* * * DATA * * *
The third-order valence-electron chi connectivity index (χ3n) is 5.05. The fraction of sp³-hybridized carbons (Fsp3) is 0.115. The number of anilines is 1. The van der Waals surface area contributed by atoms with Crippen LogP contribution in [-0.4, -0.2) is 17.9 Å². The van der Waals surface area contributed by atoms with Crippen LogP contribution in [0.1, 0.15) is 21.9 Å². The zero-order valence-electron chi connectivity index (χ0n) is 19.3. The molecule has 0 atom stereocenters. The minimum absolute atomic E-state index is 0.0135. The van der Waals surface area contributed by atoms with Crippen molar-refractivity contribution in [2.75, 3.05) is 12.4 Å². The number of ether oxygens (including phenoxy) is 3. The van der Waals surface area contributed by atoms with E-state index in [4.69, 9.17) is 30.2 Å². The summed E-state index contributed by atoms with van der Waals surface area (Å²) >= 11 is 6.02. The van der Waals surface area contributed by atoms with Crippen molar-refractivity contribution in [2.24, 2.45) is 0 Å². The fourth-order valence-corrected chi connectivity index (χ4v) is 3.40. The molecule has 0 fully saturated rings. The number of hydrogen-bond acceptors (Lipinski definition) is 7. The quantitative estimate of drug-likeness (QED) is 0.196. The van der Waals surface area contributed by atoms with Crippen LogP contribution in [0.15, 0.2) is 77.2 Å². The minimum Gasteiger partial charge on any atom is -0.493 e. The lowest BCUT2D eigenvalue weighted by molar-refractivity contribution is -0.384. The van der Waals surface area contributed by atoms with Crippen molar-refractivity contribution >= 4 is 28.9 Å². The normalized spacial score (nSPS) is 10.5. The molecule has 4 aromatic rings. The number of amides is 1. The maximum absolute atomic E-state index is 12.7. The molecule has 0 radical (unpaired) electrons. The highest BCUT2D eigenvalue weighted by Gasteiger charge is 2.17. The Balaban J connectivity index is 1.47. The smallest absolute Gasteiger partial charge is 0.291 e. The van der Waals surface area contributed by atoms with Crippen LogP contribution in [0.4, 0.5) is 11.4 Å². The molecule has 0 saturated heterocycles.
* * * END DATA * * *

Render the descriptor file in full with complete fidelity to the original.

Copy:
The third-order valence-electron chi connectivity index (χ3n) is 5.05. The fraction of sp³-hybridized carbons (Fsp3) is 0.115. The number of anilines is 1. The van der Waals surface area contributed by atoms with Crippen LogP contribution in [-0.4, -0.2) is 17.9 Å². The van der Waals surface area contributed by atoms with Crippen LogP contribution in [0.1, 0.15) is 21.9 Å². The zero-order valence-electron chi connectivity index (χ0n) is 19.3. The molecule has 0 atom stereocenters. The minimum absolute atomic E-state index is 0.0135. The van der Waals surface area contributed by atoms with Crippen molar-refractivity contribution in [2.75, 3.05) is 12.4 Å². The number of ether oxygens (including phenoxy) is 3. The van der Waals surface area contributed by atoms with E-state index in [4.69, 9.17) is 30.2 Å². The summed E-state index contributed by atoms with van der Waals surface area (Å²) >= 11 is 6.02. The van der Waals surface area contributed by atoms with Crippen molar-refractivity contribution in [2.24, 2.45) is 0 Å². The fourth-order valence-corrected chi connectivity index (χ4v) is 3.40. The molecule has 0 fully saturated rings. The number of hydrogen-bond acceptors (Lipinski definition) is 7. The quantitative estimate of drug-likeness (QED) is 0.196. The van der Waals surface area contributed by atoms with Crippen LogP contribution in [0.15, 0.2) is 77.2 Å². The minimum Gasteiger partial charge on any atom is -0.493 e. The lowest BCUT2D eigenvalue weighted by molar-refractivity contribution is -0.384. The van der Waals surface area contributed by atoms with Crippen molar-refractivity contribution >= 4 is 28.9 Å². The normalized spacial score (nSPS) is 10.5. The molecule has 4 aromatic rings. The number of amides is 1. The maximum absolute atomic E-state index is 12.7. The molecule has 0 radical (unpaired) electrons. The highest BCUT2D eigenvalue weighted by Gasteiger charge is 2.17. The Balaban J connectivity index is 1.47. The smallest absolute Gasteiger partial charge is 0.291 e. The van der Waals surface area contributed by atoms with Crippen LogP contribution in [0.4, 0.5) is 11.4 Å². The molecule has 0 saturated heterocycles.